Have stock markets run away from reality?

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The predictions of the members of the Barron’s mid-year Roundtable discussion over the weekend were in agreement that the March lows of the stock markets would not be broken. This reminded me of one of the famous “Investment Rules” of Bob Farrell, legendary former chief stock market analyst at Merrill Lynch. Rule # 9 stated: “When all the experts and forecasts agree, something else is going to happen.”

Meanwhile, many stock markets yesterday registered their worst single-session percentage losses in a month. Commodities also faced heavy profit-taking, but government bonds rallied and the US dollar strengthened against a basket of currencies. “We could be seeing one of those occasional all-change signals in short-term trends,” said David Fuller (Fullermoney).

Richard Russell, veteran writer of the daily Dow Theory Letters, commented on Monday: “I’m of the opinion that this bear market rally is in the process of topping out. When a counter-trend rally tops out within an ongoing primary bear market, the odds are that the stock market will break to new lows during the period ahead. That means that the stock market will break below its March 9 lows in coming weeks. A violation of the March 9 lows would be a shocker to most investors, and it would be a forecast of an even worse economy coming up.”

As mentioned on Sunday, the S&P 500 had recently been mapping out a trading range between 925 and 950, as shown in the chart below. Yesterday’s close of 924 took the Index below the bottom of the range. As stock markets have started to show exhaustion (also seen from the low volume characterizing the last few days’ increases), the odds are that this could be more than a “false alarm”.

sp500-160609

Source: StockCharts.com

An analysis of the moving averages of the major US indices shows all the indices still trading above their respective 50-day moving averages, but the Dow Jones Industrial Index has again fallen below the key 200-day line, rejoining the Dow Jones Transport Index. With the exception of the Nasdaq Composite Index, all the indices are below the early January peaks. Importantly, the levels from where the rally commenced on March 9 should hold in order for base formations to remain in force.

Click here or on the table below for a larger image

tabel160609

Based on pronouncements at last weekend’s meeting of the Group of Eight finance ministers, “green shoots” seem to be wilting somewhat, leaving investors questioning whether the recent reflation trade has not been getting ahead of itself.

The “less-bad-than-expected” school of thought is largely based on survey data such as the Purchasing Managers Indices (PMIs). It therefore makes for interesting reading to revisit the historical relationship between the PMI and stock market movements. The example below shows the US composite (services and manufacturing) PMI plotted together with the 12-month percentage change in the S&P 500.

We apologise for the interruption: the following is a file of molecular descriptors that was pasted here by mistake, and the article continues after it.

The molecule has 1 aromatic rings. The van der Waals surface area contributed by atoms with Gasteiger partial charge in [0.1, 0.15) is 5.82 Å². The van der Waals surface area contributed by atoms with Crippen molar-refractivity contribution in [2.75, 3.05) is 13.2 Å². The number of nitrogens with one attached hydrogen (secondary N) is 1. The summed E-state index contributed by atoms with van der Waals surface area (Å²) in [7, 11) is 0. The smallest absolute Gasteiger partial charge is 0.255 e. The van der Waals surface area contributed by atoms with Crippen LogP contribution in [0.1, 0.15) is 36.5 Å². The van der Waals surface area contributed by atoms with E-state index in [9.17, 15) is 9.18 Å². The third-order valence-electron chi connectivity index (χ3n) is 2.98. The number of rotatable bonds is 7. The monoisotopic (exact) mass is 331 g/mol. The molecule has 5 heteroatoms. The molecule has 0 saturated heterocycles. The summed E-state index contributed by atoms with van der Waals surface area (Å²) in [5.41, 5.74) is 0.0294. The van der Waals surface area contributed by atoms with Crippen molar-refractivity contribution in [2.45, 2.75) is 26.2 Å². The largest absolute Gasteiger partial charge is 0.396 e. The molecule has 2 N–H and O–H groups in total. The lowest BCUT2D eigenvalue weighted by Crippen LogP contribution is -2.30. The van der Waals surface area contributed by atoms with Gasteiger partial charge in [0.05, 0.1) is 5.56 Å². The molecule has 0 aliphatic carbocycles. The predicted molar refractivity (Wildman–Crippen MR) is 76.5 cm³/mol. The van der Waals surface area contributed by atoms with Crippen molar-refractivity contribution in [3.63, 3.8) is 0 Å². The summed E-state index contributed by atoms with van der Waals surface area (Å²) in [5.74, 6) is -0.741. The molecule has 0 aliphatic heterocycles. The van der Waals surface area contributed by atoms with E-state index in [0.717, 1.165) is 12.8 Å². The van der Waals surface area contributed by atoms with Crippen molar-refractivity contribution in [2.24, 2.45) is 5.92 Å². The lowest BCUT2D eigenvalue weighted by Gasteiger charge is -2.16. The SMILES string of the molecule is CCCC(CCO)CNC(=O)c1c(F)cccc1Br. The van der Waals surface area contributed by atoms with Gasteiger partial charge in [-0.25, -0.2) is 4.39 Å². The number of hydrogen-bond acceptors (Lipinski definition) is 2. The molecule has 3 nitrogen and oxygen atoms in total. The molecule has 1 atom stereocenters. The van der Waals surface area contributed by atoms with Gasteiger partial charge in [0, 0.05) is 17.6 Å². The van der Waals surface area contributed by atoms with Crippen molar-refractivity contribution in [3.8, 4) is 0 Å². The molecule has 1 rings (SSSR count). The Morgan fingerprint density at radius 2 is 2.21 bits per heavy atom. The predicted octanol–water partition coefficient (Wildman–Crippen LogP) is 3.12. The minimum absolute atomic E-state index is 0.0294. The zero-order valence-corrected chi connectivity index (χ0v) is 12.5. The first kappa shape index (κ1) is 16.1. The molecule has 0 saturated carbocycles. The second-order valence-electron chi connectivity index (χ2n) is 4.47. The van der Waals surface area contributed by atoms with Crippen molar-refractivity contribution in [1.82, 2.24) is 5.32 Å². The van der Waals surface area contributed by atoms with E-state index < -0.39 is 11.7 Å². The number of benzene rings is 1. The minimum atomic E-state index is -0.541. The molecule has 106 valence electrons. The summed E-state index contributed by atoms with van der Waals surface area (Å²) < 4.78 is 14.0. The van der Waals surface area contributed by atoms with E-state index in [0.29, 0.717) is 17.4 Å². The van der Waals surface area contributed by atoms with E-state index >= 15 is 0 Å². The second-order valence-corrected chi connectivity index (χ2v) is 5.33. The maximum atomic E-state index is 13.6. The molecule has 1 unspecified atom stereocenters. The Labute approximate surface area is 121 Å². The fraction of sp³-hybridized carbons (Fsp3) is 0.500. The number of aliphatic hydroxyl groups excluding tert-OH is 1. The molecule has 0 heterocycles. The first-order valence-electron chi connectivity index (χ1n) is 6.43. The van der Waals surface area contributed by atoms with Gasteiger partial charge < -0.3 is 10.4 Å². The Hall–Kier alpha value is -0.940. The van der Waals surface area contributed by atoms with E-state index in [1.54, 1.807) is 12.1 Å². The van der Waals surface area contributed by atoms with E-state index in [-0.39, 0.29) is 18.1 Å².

sp500-160609-pic2

Source: Plexus Asset Management and I-Net Bridge

For some fun with numbers, I have done a regression analysis of the two series, resulting in an R2 coefficient of 0.76.

sp500-160609-pic3

Source: Plexus Asset Management and I-Net Bridge

Applying the regression results to a range of PMI assumptions, the expected changes in the S&P 500 are as shown in the table below.

Click here or on the table below for a larger image

tabel3

The figures show that a “pessimistic” scenario of a stagnant PMI would result in a decline of 23.4% in the S&P 500 (i.e. an index level of approximately 700). Even a “realistic” scenario of gradually increasing the PMI by 1% per month between now and November would still result in the S&P 500 being 8.7% lower by the end of November. Interestingly, the stock market seems overpriced under all scenarios over the next few months and only reaches positive territory again in August under the “very optimistic” scenario and in November under the “optimistic” scenario”.

And lastly, John Murphy (StockCharts.com) concurs, remarking: “As good as the spring rally has been, I believe the market is still in need of some corrective action (or consolidation) before moving substantially higher. V bottoms are extremely rare. W bottoms are a lot more common. So are head and shoulder bottoms. It seems unlikely that the market will continue to rally in a straight line. More basing activity is most likely needed. And that’s going to require more time.”

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2 comments to Have stock markets run away from reality?

  • Frank W

    According to Bennet Sedacca, when a market goes sideways for a period of time, it invariably falls off a cliff. This excludes, of course, the circumstance when a market bottoms early, goes sideways for a time and then goes up as discussed by Hussman. This situation is obviously not a bottoming one, but the question is “Has the market gone sideways long enough to qualify as a dead duck?” In the current rally, I believe the Dow has broken trend once and then established a new less sharp uptrend and then broke that second uptrend but succeeded in climbing back up into it. The characteristics of the market are certainly
    poor, but it may be too early to make the judgement that the rally is all over.

  • [...] week’s article is Have stock markets run away from reality? by Prieur du Plessis. Following is a small excerpt: The predictions of the members of the Barron’s mid-year Roundtable [...]

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